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100-year-old battlefield poppy set for war auction

By Burton Mail  |  Posted: April 09, 2014

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A POPPY from the battlefields of the First World War – believed to be one of the oldest in the world – is to be auctioned after being discovered in South Derbyshire.

Charles Hanson, manager of Hansons Auctioneers in Heage Lane, Etwall, revealed the unique item was set to go under the hammer later this month after being found in a secret location in the area.

The flower was accompanied by a letter written by an American soldier that was destined for his sweetheart back home, but it never arrived.

Mr Hanson said: “The red flower was sent back by an American serviceman with a letter, signed Chas (Charles), to his dearest girl, capturing all the love and affection this serviceman bestowed on his girl back home.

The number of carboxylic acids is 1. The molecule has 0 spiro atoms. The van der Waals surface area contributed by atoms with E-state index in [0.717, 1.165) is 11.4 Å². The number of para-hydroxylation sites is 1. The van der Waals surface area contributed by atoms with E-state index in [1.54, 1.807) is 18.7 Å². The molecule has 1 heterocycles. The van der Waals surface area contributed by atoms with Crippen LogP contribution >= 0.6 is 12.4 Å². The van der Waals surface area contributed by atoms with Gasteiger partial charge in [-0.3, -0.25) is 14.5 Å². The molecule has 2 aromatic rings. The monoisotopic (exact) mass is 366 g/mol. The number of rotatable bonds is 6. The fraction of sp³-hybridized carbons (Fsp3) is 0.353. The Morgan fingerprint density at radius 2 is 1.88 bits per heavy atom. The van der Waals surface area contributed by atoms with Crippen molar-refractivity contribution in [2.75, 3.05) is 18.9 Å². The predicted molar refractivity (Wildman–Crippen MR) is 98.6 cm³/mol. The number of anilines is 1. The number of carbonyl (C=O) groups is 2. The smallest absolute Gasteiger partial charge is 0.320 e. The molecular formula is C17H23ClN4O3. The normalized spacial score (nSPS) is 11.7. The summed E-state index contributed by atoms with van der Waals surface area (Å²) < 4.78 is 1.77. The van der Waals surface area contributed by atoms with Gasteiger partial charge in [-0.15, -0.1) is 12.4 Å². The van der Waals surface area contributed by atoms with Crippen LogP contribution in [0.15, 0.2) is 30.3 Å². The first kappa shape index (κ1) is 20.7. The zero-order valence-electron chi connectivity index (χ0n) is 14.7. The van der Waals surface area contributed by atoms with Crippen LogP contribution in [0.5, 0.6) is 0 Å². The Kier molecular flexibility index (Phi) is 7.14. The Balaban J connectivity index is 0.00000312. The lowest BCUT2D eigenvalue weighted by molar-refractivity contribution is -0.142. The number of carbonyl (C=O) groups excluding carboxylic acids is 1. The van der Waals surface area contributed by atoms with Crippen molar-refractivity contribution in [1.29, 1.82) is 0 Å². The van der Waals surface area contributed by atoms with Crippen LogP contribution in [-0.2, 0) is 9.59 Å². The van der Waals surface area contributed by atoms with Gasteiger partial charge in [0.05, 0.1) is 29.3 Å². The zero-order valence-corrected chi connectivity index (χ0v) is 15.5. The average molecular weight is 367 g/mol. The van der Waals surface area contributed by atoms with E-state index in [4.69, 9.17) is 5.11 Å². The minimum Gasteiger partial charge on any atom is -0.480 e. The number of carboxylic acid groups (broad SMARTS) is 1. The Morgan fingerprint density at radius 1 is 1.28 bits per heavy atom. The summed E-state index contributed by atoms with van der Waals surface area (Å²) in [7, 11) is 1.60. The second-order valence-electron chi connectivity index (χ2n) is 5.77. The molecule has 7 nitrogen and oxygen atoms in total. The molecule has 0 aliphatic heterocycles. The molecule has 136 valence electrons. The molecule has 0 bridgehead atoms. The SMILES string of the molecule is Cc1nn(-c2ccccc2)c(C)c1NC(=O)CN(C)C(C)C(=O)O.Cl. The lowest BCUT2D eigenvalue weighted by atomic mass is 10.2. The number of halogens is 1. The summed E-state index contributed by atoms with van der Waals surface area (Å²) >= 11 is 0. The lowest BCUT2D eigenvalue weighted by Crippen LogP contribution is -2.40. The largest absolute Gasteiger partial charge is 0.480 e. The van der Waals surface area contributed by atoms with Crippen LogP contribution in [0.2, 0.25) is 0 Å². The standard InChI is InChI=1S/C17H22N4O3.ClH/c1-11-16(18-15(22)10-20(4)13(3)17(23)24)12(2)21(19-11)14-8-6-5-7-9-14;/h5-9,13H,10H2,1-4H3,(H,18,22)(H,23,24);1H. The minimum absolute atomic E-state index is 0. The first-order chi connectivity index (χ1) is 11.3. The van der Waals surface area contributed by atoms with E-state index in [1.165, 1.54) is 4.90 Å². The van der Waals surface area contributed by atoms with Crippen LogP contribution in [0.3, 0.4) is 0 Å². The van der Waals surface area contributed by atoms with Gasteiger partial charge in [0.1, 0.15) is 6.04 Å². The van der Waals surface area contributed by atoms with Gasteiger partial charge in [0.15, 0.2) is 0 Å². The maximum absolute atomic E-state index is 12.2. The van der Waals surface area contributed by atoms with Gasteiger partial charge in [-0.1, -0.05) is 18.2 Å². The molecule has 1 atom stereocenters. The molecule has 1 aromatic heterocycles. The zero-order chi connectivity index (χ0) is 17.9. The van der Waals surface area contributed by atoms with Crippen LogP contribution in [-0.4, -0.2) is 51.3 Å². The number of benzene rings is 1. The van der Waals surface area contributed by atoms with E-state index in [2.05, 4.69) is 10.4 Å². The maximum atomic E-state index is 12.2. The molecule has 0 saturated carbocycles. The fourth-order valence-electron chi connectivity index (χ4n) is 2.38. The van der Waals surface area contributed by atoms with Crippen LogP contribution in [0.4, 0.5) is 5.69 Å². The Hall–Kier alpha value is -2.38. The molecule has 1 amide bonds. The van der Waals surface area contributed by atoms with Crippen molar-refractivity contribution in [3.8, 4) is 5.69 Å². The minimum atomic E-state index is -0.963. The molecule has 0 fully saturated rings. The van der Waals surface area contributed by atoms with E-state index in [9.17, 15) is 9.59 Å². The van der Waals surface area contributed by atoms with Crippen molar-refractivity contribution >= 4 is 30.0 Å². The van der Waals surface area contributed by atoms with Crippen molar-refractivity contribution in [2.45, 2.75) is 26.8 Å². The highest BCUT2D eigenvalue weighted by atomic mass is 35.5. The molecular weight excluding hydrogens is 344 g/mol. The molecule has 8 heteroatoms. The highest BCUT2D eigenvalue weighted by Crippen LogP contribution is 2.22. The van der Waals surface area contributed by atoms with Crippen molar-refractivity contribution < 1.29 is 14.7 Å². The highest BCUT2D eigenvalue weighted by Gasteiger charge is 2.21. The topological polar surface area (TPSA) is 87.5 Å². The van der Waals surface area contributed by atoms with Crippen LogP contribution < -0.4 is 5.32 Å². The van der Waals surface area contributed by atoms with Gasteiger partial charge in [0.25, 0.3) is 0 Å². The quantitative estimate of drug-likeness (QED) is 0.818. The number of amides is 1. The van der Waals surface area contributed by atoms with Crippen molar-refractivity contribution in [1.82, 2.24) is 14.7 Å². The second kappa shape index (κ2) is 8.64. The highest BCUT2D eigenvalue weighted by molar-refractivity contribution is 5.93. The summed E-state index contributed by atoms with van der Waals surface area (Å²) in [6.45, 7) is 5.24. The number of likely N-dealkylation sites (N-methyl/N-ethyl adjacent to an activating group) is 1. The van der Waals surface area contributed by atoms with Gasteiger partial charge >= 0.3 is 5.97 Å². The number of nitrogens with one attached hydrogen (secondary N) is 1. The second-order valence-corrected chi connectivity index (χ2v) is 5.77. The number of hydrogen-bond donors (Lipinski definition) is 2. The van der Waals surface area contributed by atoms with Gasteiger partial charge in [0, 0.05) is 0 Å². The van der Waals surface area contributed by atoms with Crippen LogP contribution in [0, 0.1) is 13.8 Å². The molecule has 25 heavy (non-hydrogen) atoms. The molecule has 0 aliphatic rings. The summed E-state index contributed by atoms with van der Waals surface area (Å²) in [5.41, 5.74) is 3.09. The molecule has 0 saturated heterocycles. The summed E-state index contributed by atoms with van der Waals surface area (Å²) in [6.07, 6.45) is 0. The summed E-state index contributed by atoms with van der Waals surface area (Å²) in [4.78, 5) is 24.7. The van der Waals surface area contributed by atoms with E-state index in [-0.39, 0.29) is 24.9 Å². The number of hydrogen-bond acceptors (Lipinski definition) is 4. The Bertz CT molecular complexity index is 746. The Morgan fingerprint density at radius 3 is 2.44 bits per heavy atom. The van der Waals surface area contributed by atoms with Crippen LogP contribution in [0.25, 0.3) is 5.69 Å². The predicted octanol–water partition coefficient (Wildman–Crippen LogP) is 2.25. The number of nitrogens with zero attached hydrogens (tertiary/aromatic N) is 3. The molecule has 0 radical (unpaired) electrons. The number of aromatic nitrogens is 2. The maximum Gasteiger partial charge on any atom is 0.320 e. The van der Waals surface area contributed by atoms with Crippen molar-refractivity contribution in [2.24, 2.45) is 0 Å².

“The letter and pressed poppy really are an important symbol, not just representing First World War servicemen who fought, but a symbol of the courage and support the French and British forces received from their American counterparts.

“I am unaware of any other First World War French poppies in American collections or museums, and certainly I feel the endearing nature of the letter, containing such romance and affection, together with the French poppy representing love and remembrance, is something to be preserved for posterity.

“While we will never know whether Chas survived, his words live on – reminding us of those brave men and their families from the conflict.”

Sadly nothing is known about Chas, who was sent to Europe during the First World War, or his ‘dearest girl’ back home.

The United States campaigns in the First World War saw forces fight in France alongside the French and British Allied forces in the last year of the war.

It is believed the poppy could have been picked from the battlefields of Northern France and Flanders.

Mr Hanson added: “Value is in the sentiment and what the letter represents. I hope the letter finds a new home – value is hard to assess. I hope it fulfils its heartstrings. While the poppy will clearly create worldwide interest, we feel it ought to be purchased by a collector or museum who may wish to put it on display.”

Hansons will be holding a sale of military items on Monday, April 28.

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